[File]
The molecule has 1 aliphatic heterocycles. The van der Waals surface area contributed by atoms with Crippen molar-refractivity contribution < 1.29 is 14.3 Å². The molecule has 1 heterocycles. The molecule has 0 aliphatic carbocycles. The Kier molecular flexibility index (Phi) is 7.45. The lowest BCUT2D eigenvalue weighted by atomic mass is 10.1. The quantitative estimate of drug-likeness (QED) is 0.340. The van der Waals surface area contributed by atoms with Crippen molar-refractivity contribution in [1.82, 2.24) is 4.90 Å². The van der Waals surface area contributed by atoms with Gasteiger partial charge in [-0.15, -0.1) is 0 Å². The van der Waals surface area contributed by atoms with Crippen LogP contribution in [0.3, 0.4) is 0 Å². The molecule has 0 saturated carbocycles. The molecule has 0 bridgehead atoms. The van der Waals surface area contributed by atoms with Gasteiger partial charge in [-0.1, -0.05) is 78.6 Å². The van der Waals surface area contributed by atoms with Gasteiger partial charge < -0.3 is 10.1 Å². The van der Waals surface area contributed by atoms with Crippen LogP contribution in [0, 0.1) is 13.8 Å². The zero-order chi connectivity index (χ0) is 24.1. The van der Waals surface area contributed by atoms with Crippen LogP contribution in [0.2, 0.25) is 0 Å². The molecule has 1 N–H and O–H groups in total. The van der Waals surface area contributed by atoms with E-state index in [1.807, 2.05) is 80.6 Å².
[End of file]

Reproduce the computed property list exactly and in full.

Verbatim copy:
The molecule has 1 aliphatic heterocycles. The van der Waals surface area contributed by atoms with Crippen molar-refractivity contribution < 1.29 is 14.3 Å². The molecule has 1 heterocycles. The molecule has 0 aliphatic carbocycles. The Kier molecular flexibility index (Phi) is 7.45. The lowest BCUT2D eigenvalue weighted by atomic mass is 10.1. The quantitative estimate of drug-likeness (QED) is 0.340. The van der Waals surface area contributed by atoms with Crippen molar-refractivity contribution in [1.82, 2.24) is 4.90 Å². The van der Waals surface area contributed by atoms with Gasteiger partial charge in [-0.15, -0.1) is 0 Å². The van der Waals surface area contributed by atoms with Crippen LogP contribution in [0.3, 0.4) is 0 Å². The molecule has 0 saturated carbocycles. The molecule has 0 bridgehead atoms. The van der Waals surface area contributed by atoms with Gasteiger partial charge in [-0.1, -0.05) is 78.6 Å². The van der Waals surface area contributed by atoms with Gasteiger partial charge < -0.3 is 10.1 Å². The van der Waals surface area contributed by atoms with Crippen LogP contribution in [0, 0.1) is 13.8 Å². The zero-order chi connectivity index (χ0) is 24.1. The van der Waals surface area contributed by atoms with Crippen LogP contribution in [0.2, 0.25) is 0 Å². The molecule has 1 N–H and O–H groups in total. The van der Waals surface area contributed by atoms with E-state index in [1.807, 2.05) is 80.6 Å².